Bitcoin Sellers Are Running Out of Ammo; Sees Green Start of the New Month
Meanwhile, Warren Buffett says Fixed-income investors worldwide, from pension funds, insurance companies to retirees, all are facing a “bleak future.”
Last week has been a brutal one for Bitcoin as the prices continued to go lower and lower. The low, for now, has been set at around $43,100, representing a drop of 26% from the Feb 21 high of about $58,300.
“BTC has not yet seen a capitulation wick but sellers running out of ammo,” commented trader and economist Alex Kruger. “Stocks & bonds opened sharply higher. Playbook is strong week up, not just a strong open.”
Still, another drop lower will take us to the January high of $42,000, which still won't be anything out of the ordinary.
During the 2017 bull cycle, Bitcoin had several drawdowns of an average of 30% to 40%, and such a pullback this time would take us just under $35,000. This means we can see another leg lower especially given that March is not historically a bullish month for Bitcoin rather just the opposite.
$45k is actually very strong support, and “any dip into $39k is a no-brainer BTFD,” said on-chain analyst Willy Woo.
Moreover, the recent sell-off has been ignited by the macro environment. As we reported, the stock market has been dragging Bitcoin down along with it in the aftermath of bond prices soaring.
Equity / Crypto correlation is on the rise this week with all eyes on the bond market pic.twitter.com/rrkAZHeQcV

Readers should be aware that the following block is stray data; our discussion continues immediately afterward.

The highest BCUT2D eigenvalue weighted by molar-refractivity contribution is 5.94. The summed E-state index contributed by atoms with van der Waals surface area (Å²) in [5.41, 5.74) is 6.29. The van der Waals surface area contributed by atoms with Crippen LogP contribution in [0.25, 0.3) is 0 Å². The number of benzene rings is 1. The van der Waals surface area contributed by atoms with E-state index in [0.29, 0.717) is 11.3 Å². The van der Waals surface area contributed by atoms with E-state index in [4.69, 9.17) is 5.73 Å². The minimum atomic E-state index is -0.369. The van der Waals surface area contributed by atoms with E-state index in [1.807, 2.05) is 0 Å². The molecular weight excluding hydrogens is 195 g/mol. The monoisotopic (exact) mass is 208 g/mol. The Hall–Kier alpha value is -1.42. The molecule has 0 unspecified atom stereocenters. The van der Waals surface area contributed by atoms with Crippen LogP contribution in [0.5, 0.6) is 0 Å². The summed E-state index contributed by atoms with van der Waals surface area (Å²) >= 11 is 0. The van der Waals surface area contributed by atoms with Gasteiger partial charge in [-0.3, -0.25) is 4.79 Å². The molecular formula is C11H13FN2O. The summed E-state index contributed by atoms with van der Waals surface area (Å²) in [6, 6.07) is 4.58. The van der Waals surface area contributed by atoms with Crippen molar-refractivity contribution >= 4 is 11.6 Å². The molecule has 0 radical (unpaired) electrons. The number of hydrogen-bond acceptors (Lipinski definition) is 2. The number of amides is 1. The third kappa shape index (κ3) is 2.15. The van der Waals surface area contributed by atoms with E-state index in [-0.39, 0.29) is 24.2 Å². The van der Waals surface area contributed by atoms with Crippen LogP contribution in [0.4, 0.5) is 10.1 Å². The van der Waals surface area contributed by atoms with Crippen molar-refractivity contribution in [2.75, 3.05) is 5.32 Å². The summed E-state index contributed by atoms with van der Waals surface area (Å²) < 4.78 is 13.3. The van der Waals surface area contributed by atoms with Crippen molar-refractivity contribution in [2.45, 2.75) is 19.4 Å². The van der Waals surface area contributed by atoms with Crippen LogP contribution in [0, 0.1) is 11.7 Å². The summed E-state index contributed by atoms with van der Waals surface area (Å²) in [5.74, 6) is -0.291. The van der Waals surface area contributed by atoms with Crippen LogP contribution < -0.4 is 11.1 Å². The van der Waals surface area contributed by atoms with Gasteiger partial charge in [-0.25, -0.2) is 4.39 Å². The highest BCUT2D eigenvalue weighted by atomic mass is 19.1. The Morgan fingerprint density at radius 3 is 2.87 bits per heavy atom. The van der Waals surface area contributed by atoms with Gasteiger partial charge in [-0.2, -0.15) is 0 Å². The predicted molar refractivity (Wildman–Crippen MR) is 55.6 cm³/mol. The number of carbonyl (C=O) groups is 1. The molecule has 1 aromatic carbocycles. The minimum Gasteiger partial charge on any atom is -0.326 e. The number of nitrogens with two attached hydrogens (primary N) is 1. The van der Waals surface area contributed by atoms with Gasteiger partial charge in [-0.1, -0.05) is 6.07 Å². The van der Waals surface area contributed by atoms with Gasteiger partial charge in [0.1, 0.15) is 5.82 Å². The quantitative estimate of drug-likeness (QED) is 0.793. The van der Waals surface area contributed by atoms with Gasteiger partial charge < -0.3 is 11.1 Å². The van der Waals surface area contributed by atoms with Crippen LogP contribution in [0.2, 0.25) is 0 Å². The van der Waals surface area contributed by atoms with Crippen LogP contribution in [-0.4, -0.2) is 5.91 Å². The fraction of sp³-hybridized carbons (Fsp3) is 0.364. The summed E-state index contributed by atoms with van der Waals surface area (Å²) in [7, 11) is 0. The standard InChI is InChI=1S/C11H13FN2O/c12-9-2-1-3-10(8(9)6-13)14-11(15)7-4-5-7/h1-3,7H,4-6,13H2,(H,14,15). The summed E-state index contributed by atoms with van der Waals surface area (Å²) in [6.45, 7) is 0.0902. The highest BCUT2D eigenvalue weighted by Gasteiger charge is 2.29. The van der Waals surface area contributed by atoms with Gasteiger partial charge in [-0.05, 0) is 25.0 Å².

— skew (@skewdotcom) February 26, 2021
The sudden US treasury lift-off has been on the changing outlook for inflation and economic growth following unprecedented stimulus and monetary easing along with the increasing COVID-19 vaccinations. This further pushed the US dollar up.
Still, with the recent uptrend, the rates have only gone to pre-COVID levels. Even Warren Buffett mentioned it in their annual letter to his followers Saturday where he wrote, “bonds are not the place to be these days.”
The billionaire mentions how the yield on 10-year U.S. Treasury bonds has fallen 94% from Sept. 1981 levels. “Fixed-income investors worldwide – whether pension funds, insurance companies or retirees – face a bleak future,” reads the letter.
Commenting on this, Bitcoin bull MicroStrategy CEO Michael Saylor said if we agree with this that “bonds are broken as a store of value, then corporate treasury reserve strategies employing bonds no longer work to preserve shareholder value,” and of course, the answer according to him is the leading cryptocurrency.
A low yield has been actually positive for Bitcoin and risky assets; as such, rising yields impact the prices in the market.
On the first day of March, Bitcoin went just over $48k, making a green start of a new month, following positive sentiment in the risky asset driven by three variables: bond panic over, Powell to calm markets, and fiscal package approved, noted Kruger